A Fish Called Wanda

Review by
Robert Wilfred Franson

Director: Charles Crichton
Writers: John Cleese, Charles Crichton

  • John Cleese — Archie Leach
  • Jamie Lee Curtis — Wanda Gershwitz
  • Kevin Kline — Otto West
  • Michael Palin — Ken Pile
  • Maria Aitken — Wendy Leach
  • Tom Georgeson — Georges Thomason

Metro-Goldwyn-Mayer: 1988

108 minutes March 2005


A Fish Called Wanda is a wonderful comedy. It is one of the rare movies with tight and fast plotting, surprises at every turn, characters who are consistently odd-to-weird, and an onrushing horde of humorous situations and dialogue.

An armed jewel robbery is staged in Britain by Georges Thomason, Kevin Kline, Michael Palin, and Jamie Lee Curtis. When Thomason is fingered by others in the gang and captured, John Cleese is assigned to defend him in court. The jailed Thomason is the only one who knows where the fortune in lifted jewels has been hidden. So Jamie Lee Curtis sets out to beguile Cleese to inveigle the valuable secret from him — if Cleese has it.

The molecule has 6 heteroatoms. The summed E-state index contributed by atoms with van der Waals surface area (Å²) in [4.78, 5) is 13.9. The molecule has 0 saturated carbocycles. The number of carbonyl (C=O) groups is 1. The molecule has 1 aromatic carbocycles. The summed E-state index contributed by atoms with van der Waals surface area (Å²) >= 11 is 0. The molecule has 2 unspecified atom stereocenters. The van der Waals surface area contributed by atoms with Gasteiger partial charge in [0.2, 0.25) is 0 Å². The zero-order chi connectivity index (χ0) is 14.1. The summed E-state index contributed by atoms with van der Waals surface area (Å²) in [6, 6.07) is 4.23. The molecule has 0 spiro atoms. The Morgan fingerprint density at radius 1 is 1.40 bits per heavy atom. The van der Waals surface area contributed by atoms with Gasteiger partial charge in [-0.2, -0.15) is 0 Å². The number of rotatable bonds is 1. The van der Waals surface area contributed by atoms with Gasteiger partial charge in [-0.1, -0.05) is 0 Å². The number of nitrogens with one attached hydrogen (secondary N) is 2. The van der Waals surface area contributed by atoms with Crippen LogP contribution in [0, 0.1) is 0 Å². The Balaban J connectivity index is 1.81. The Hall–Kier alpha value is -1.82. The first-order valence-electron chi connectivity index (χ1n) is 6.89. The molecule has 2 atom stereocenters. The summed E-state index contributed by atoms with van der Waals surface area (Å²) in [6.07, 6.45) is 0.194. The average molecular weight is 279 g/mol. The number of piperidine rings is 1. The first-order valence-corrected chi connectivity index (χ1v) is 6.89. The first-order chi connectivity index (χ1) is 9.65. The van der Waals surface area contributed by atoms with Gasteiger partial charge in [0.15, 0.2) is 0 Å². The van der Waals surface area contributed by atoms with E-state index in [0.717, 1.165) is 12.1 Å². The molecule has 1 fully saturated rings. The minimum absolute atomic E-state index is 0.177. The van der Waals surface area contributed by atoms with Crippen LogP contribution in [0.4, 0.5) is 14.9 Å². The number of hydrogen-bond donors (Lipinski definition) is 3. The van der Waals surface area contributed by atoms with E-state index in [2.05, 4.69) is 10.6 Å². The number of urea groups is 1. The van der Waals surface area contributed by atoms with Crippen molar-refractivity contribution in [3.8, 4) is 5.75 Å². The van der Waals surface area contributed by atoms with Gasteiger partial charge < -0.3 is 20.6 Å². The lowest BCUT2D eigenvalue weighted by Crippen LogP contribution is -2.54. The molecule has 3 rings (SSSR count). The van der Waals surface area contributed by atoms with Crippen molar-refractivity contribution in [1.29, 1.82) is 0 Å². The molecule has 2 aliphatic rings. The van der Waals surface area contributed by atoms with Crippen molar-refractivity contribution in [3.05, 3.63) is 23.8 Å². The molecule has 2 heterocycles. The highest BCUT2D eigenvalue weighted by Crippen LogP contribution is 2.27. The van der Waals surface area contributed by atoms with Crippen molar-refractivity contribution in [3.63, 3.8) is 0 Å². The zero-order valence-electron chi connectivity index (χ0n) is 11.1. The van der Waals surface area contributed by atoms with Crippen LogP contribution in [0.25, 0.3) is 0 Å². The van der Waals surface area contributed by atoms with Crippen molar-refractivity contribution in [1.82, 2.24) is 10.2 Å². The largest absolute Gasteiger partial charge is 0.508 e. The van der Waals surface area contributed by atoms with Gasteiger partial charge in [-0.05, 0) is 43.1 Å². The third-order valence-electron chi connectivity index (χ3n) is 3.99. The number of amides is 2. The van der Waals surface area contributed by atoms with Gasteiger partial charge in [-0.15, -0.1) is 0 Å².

The core of actors in A Fish Called Wanda all turn in star performances. Cleese as the stuffy barrister; Curtis as the American seductress; Kline as the Nietzsche-reading professional gunman; Palin as the stuttering fish hobbyist; Aitken as Cleese's even stuffier but tough wife; and Thomason as the cool robbery mastermind.

All these actors occasionally act against the characterization we've built up for them, surprising us believably, triggering unpredictable confrontations and dust-ups. Kevin Kline's performance ("Don't call me stupid!") is truly memorable.

The dialogue often is hysterically funny, the situations and sight-gags as well. Plot twists and over-the-top characters keep the suspense building, sometimes through awesome anticipation.

There are two fish called Wanda. One is on display in Palin's fish tank; the other, Jamie Lee Curtis, is calculatingly but emotionally on display to the men. (There is no nudity, but the film's language may offend tender ears.) Even the fish called Wanda has her part to play in the tank, while in the plot Curtis' slippery evolutions are a joy to watch.

A great treat. Don't tease the fish.


© 2005 Robert Wilfred Franson

Comedy at Troynovant
elevations into levity & happiness
via hijinks & laughter


Troynovant, or Renewing Troy:   New | Contents
  recurrent inspiration    Recent Updates

emergent layers of
untimely Reviews
& prismatic Essays


Feature Films: Queen Mab's ride
Reels: a kingdom for a mirth
Soundies: touches of harmony
PictureLike: works about Moving Pictures

Strata | Regions | Personae   

© 2001-2024 Franson Publications